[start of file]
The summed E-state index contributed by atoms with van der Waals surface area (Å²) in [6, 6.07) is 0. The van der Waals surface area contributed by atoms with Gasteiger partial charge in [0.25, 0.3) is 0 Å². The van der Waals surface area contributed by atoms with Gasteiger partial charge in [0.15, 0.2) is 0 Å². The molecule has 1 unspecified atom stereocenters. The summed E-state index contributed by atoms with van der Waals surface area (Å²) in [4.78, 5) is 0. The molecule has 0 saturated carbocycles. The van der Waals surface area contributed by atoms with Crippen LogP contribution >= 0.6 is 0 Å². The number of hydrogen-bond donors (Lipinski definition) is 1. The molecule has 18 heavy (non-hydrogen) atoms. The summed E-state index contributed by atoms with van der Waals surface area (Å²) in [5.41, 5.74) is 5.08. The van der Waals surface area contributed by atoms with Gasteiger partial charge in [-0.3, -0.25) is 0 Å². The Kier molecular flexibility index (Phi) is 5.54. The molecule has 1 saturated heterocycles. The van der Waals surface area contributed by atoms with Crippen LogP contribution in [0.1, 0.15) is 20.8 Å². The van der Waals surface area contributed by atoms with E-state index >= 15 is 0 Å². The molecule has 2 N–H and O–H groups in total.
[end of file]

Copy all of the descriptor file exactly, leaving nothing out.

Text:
The summed E-state index contributed by atoms with van der Waals surface area (Å²) in [6, 6.07) is 0. The van der Waals surface area contributed by atoms with Gasteiger partial charge in [0.25, 0.3) is 0 Å². The van der Waals surface area contributed by atoms with Gasteiger partial charge in [0.15, 0.2) is 0 Å². The molecule has 1 unspecified atom stereocenters. The summed E-state index contributed by atoms with van der Waals surface area (Å²) in [4.78, 5) is 0. The molecule has 0 saturated carbocycles. The van der Waals surface area contributed by atoms with Crippen LogP contribution >= 0.6 is 0 Å². The number of hydrogen-bond donors (Lipinski definition) is 1. The molecule has 18 heavy (non-hydrogen) atoms. The summed E-state index contributed by atoms with van der Waals surface area (Å²) in [5.41, 5.74) is 5.08. The van der Waals surface area contributed by atoms with Gasteiger partial charge in [-0.3, -0.25) is 0 Å². The Kier molecular flexibility index (Phi) is 5.54. The molecule has 1 saturated heterocycles. The van der Waals surface area contributed by atoms with Crippen LogP contribution in [0.1, 0.15) is 20.8 Å². The van der Waals surface area contributed by atoms with E-state index >= 15 is 0 Å². The molecule has 2 N–H and O–H groups in total.